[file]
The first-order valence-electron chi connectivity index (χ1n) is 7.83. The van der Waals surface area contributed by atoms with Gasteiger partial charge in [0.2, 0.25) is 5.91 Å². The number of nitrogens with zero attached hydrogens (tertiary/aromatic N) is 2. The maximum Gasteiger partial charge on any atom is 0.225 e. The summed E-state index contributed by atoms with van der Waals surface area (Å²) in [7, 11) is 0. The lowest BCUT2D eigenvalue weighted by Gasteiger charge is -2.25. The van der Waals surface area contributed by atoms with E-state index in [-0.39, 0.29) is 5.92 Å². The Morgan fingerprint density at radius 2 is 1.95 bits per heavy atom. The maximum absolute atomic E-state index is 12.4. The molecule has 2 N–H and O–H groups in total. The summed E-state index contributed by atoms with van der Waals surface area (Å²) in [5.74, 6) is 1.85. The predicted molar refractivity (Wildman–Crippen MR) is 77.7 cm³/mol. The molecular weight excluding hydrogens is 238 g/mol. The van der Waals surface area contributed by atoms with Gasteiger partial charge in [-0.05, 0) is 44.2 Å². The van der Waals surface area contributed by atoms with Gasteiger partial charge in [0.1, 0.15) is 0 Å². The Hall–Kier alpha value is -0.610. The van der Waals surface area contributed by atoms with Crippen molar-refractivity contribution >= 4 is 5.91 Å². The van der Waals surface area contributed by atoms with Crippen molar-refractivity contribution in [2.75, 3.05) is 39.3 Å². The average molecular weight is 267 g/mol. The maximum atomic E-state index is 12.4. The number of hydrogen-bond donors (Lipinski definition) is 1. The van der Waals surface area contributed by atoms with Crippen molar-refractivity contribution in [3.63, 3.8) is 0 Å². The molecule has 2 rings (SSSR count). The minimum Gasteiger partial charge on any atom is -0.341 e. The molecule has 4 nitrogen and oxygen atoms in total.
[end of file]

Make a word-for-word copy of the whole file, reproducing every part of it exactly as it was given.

The first-order valence-electron chi connectivity index (χ1n) is 7.83. The van der Waals surface area contributed by atoms with Gasteiger partial charge in [0.2, 0.25) is 5.91 Å². The number of nitrogens with zero attached hydrogens (tertiary/aromatic N) is 2. The maximum Gasteiger partial charge on any atom is 0.225 e. The summed E-state index contributed by atoms with van der Waals surface area (Å²) in [7, 11) is 0. The lowest BCUT2D eigenvalue weighted by Gasteiger charge is -2.25. The van der Waals surface area contributed by atoms with E-state index in [-0.39, 0.29) is 5.92 Å². The Morgan fingerprint density at radius 2 is 1.95 bits per heavy atom. The maximum absolute atomic E-state index is 12.4. The molecule has 2 N–H and O–H groups in total. The summed E-state index contributed by atoms with van der Waals surface area (Å²) in [5.74, 6) is 1.85. The predicted molar refractivity (Wildman–Crippen MR) is 77.7 cm³/mol. The molecular weight excluding hydrogens is 238 g/mol. The van der Waals surface area contributed by atoms with Gasteiger partial charge in [-0.05, 0) is 44.2 Å². The van der Waals surface area contributed by atoms with Gasteiger partial charge in [0.1, 0.15) is 0 Å². The Hall–Kier alpha value is -0.610. The van der Waals surface area contributed by atoms with Crippen molar-refractivity contribution >= 4 is 5.91 Å². The van der Waals surface area contributed by atoms with Crippen molar-refractivity contribution in [2.75, 3.05) is 39.3 Å². The average molecular weight is 267 g/mol. The maximum atomic E-state index is 12.4. The number of hydrogen-bond donors (Lipinski definition) is 1. The van der Waals surface area contributed by atoms with Crippen molar-refractivity contribution in [3.63, 3.8) is 0 Å². The molecule has 2 rings (SSSR count). The minimum Gasteiger partial charge on any atom is -0.341 e. The molecule has 4 nitrogen and oxygen atoms in total.